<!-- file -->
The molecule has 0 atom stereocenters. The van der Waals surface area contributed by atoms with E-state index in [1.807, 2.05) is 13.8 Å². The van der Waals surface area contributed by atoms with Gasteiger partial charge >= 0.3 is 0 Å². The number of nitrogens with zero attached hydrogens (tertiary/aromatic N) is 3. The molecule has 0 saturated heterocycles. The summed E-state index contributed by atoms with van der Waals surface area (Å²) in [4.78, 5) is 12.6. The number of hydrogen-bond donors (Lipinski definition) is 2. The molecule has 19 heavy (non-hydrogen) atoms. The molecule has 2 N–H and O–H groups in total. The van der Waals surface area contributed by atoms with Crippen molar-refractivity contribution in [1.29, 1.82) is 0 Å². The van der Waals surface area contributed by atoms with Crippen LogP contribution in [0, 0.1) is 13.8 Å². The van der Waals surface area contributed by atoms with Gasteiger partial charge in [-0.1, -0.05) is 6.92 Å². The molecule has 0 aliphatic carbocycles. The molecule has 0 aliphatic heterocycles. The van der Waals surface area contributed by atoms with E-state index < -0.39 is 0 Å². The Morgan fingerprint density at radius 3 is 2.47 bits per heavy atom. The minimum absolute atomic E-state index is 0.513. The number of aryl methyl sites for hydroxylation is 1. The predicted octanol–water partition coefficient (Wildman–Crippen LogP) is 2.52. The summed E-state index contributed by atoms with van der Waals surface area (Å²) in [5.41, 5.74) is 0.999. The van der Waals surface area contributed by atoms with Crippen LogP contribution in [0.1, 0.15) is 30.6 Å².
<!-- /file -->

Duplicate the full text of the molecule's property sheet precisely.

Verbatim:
The molecule has 0 atom stereocenters. The van der Waals surface area contributed by atoms with E-state index in [1.807, 2.05) is 13.8 Å². The van der Waals surface area contributed by atoms with Gasteiger partial charge >= 0.3 is 0 Å². The number of nitrogens with zero attached hydrogens (tertiary/aromatic N) is 3. The molecule has 0 saturated heterocycles. The summed E-state index contributed by atoms with van der Waals surface area (Å²) in [4.78, 5) is 12.6. The number of hydrogen-bond donors (Lipinski definition) is 2. The molecule has 19 heavy (non-hydrogen) atoms. The molecule has 2 N–H and O–H groups in total. The van der Waals surface area contributed by atoms with Crippen molar-refractivity contribution in [1.29, 1.82) is 0 Å². The van der Waals surface area contributed by atoms with Crippen LogP contribution in [0, 0.1) is 13.8 Å². The van der Waals surface area contributed by atoms with Gasteiger partial charge in [-0.1, -0.05) is 6.92 Å². The molecule has 0 aliphatic carbocycles. The molecule has 0 aliphatic heterocycles. The van der Waals surface area contributed by atoms with E-state index < -0.39 is 0 Å². The Morgan fingerprint density at radius 3 is 2.47 bits per heavy atom. The minimum absolute atomic E-state index is 0.513. The number of aryl methyl sites for hydroxylation is 1. The predicted octanol–water partition coefficient (Wildman–Crippen LogP) is 2.52. The summed E-state index contributed by atoms with van der Waals surface area (Å²) in [5.41, 5.74) is 0.999. The van der Waals surface area contributed by atoms with Crippen LogP contribution in [0.1, 0.15) is 30.6 Å².